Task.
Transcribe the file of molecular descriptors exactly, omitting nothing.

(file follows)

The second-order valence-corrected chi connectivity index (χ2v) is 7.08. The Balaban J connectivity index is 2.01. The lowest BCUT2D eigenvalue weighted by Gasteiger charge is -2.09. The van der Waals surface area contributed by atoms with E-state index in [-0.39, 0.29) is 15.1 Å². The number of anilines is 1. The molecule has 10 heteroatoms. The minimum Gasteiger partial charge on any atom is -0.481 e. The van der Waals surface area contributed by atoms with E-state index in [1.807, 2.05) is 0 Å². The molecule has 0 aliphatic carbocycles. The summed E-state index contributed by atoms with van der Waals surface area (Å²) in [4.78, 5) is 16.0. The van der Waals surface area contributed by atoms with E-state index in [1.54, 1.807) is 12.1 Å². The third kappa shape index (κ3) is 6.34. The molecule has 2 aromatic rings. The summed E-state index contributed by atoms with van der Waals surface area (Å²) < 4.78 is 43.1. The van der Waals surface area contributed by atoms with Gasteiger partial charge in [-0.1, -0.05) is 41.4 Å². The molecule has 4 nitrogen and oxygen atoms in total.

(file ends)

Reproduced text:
The second-order valence-corrected chi connectivity index (χ2v) is 7.08. The Balaban J connectivity index is 2.01. The lowest BCUT2D eigenvalue weighted by Gasteiger charge is -2.09. The van der Waals surface area contributed by atoms with E-state index in [-0.39, 0.29) is 15.1 Å². The number of anilines is 1. The molecule has 10 heteroatoms. The minimum Gasteiger partial charge on any atom is -0.481 e. The van der Waals surface area contributed by atoms with E-state index in [1.807, 2.05) is 0 Å². The molecule has 0 aliphatic carbocycles. The summed E-state index contributed by atoms with van der Waals surface area (Å²) in [4.78, 5) is 16.0. The van der Waals surface area contributed by atoms with E-state index in [1.54, 1.807) is 12.1 Å². The third kappa shape index (κ3) is 6.34. The molecule has 2 aromatic rings. The summed E-state index contributed by atoms with van der Waals surface area (Å²) < 4.78 is 43.1. The van der Waals surface area contributed by atoms with Gasteiger partial charge in [-0.1, -0.05) is 41.4 Å². The molecule has 4 nitrogen and oxygen atoms in total.